To be sure, politics usually requires compromises. But what’s shameful about the present bill is just how deeply the compromises — or, more accurately, the concessions to knee-jerk beliefs and private interests — undercut the stated goal of the bill: drug coverage for seniors. By our back-of-the envelope calculations, the roughly $400 billion in new spending over the next 10 years (not to mention the $140 billion in new premiums paid by Medicare beneficiaries themselves) will buy only about half as much coverage as a sensibly designed bill could. This is not only because of the subsidies for private health plans and for Health Savings Accounts, but also because of the higher overhead costs of private plans (about five to six times higher than for traditional Medicare) and the 20-to-30-percent higher prices for drugs that seniors will have to pay because Medicare is forbidden from using its bargaining power to negotiate better deals.
All this helps explain why the drug benefit itself is so convoluted and ultimately so meager — covering, for example, only a small share of seniors’ expected drug expenses overall, and reimbursing the 300th dollar of drug spending but not the 3,000th. It also helps explain why, according to polls, seniors already don’t like the benefit very much. A recent University of Pennsylvania survey, for example, shows opposition to the bill outweighing support by two percentage points among the general public, but by some 16 points among Americans over 65.
Indeed, a significant proportion of Medicare beneficiaries will almost certainly be worse, not better, off under the bill. This includes several million low-income seniors who will lose the generous coverage they now enjoy under state Medicaid programs. It also includes millions who already have pretty good drug coverage through their former employers — coverage which will likely be dropped, despite the bill’s subsidies for employers that retain coverage.
Even if these clear losses are ignored, all credible estimates suggests that, except for the very poor and very sick, drug spending will consume a larger share of seniors’ incomes in the coming years than it does now, despite the new legislation. This is not just because the benefit is so meager, but also because the bill fails to authorize the negotiation strategies that large corporations and public programs like the veterans’ health plan use to rein in skyrocketing drug prices. Fortunately for Republicans, none of this will become crystal clear until after the 2004 election, because — not coincidentally — the new drug benefit does not kick in until 2006.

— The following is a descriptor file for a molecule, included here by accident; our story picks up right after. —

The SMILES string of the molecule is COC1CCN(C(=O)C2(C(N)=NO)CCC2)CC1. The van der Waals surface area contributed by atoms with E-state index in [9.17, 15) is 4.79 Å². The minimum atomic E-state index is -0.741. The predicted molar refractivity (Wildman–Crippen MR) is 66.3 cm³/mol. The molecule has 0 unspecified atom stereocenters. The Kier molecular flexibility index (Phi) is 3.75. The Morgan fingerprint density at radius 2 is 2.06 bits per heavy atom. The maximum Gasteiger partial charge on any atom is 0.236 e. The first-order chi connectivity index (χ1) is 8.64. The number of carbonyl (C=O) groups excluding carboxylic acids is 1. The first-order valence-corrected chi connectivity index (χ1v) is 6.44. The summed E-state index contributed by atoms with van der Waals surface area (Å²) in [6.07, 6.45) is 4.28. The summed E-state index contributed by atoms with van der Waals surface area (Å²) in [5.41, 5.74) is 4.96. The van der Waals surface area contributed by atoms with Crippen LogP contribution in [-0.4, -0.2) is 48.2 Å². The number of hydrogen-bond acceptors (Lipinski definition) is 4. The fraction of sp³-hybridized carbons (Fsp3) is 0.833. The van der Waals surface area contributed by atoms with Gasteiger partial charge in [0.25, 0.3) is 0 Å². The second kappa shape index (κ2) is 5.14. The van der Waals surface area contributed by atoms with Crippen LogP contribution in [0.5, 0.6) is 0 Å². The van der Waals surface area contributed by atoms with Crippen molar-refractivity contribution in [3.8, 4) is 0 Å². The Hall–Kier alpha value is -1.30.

onetheless, some hopeful Democrats argue the bill is worth supporting bcause it will, in the long term, be a stepping stone to a good drug benefit and sensible Medicare reforms. Might they have a point? Making the benefit more rational and generous, especially for low-income seniors and those with high but not catastrophic drug costs, is essential. But for three important reasons, the new bill is unlikely to be refined and improved down the line.
The first is the dismal historical record of Medicare’s attempts to encourage private plans within the program. If the past is any guide, the next debate will not concern the expansion of benefits but figuring out how to make the amazingly complex legislation actually work. And there will be considerable pressure from conservatives to delay any major changes until after the demonstration projects designed to showcase the alleged benefits of market competition occur — in 2010.
Furthermore, efforts to upgrade the benefit will run headlong into the massive budget deficit, and into the fact that the profligate legislation has no effective cost-control mechanisms.
Finally, the legislation’s one bow to cost control is guaranteed to create conflict on terrain highly unfavorable to those seeking to expand and rationalize benefits. In a relatively unnoticed provision that wasn’t in either the original House or Senate legislation, the bill creates a new standard for Medicare “insolvency.” It would define the program as insolvent whenever, in two consecutive years, more than 45 percent of its spending comes from general income tax revenues (not incidentally, the most progressive source of Medicare financing) rather than payroll taxes and premiums. When this ceiling is hit, which is likely to happen sometime in the next decade, the law will require the president to propose spending cuts and tax increases within the program. That’s likely to cause benefit cuts and premium hikes, not benefit expansions.
It’s also certain to cause political conflict — which may be the bill’s ultimate contradiction. Republicans hope to take off the table an issue with which they have been battered for years, and they may well do so through 2006. But by pushing through such an unwieldy bill, they are virtually ensuring that Medicare will be the biggest issue in American politics in the coming decades. Sadly, at the present juncture, that seems to promise more acrimony, confusion, and disappointment, rather than the constructive steps forward that Medicare so desperately needs.
Jacob S. Hacker, assistant professor of political science at Yale and a fellow at the New America Foundation, is author most recently of “The Divided Welfare State.” Theodore R. Marmor, professor at Yale School of Management, is author most recently of “The Politics of Medicare” (2d edition).